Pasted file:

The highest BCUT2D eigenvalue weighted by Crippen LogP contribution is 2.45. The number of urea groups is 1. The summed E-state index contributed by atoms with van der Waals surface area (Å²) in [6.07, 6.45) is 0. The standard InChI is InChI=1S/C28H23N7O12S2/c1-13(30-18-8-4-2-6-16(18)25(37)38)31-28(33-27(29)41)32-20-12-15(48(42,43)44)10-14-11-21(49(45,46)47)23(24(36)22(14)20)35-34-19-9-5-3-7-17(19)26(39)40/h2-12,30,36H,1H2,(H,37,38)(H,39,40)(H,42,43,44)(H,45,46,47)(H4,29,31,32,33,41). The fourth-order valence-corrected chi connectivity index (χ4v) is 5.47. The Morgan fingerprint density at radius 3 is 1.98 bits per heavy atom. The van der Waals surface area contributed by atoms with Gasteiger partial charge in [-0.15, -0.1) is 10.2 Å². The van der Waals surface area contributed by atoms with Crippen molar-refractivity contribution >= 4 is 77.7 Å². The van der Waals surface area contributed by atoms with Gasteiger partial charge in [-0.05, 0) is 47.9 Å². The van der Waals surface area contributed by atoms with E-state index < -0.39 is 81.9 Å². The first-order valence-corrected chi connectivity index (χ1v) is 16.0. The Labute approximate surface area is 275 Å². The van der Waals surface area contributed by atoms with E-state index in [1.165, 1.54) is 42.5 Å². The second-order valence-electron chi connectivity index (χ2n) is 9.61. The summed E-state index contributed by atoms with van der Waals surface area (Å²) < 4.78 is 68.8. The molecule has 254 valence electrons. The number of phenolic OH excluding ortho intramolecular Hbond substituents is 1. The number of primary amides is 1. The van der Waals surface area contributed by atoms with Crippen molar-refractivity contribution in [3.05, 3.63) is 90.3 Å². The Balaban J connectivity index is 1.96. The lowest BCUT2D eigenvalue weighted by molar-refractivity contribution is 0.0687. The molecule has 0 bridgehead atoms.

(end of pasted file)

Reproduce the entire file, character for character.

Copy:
The highest BCUT2D eigenvalue weighted by Crippen LogP contribution is 2.45. The number of urea groups is 1. The summed E-state index contributed by atoms with van der Waals surface area (Å²) in [6.07, 6.45) is 0. The standard InChI is InChI=1S/C28H23N7O12S2/c1-13(30-18-8-4-2-6-16(18)25(37)38)31-28(33-27(29)41)32-20-12-15(48(42,43)44)10-14-11-21(49(45,46)47)23(24(36)22(14)20)35-34-19-9-5-3-7-17(19)26(39)40/h2-12,30,36H,1H2,(H,37,38)(H,39,40)(H,42,43,44)(H,45,46,47)(H4,29,31,32,33,41). The fourth-order valence-corrected chi connectivity index (χ4v) is 5.47. The Morgan fingerprint density at radius 3 is 1.98 bits per heavy atom. The van der Waals surface area contributed by atoms with Gasteiger partial charge in [-0.15, -0.1) is 10.2 Å². The van der Waals surface area contributed by atoms with Crippen molar-refractivity contribution >= 4 is 77.7 Å². The van der Waals surface area contributed by atoms with Gasteiger partial charge in [-0.05, 0) is 47.9 Å². The van der Waals surface area contributed by atoms with E-state index < -0.39 is 81.9 Å². The first-order valence-corrected chi connectivity index (χ1v) is 16.0. The Labute approximate surface area is 275 Å². The van der Waals surface area contributed by atoms with E-state index in [1.165, 1.54) is 42.5 Å². The second-order valence-electron chi connectivity index (χ2n) is 9.61. The summed E-state index contributed by atoms with van der Waals surface area (Å²) < 4.78 is 68.8. The molecule has 254 valence electrons. The number of phenolic OH excluding ortho intramolecular Hbond substituents is 1. The number of primary amides is 1. The van der Waals surface area contributed by atoms with Crippen molar-refractivity contribution in [3.05, 3.63) is 90.3 Å². The Balaban J connectivity index is 1.96. The lowest BCUT2D eigenvalue weighted by molar-refractivity contribution is 0.0687. The molecule has 0 bridgehead atoms.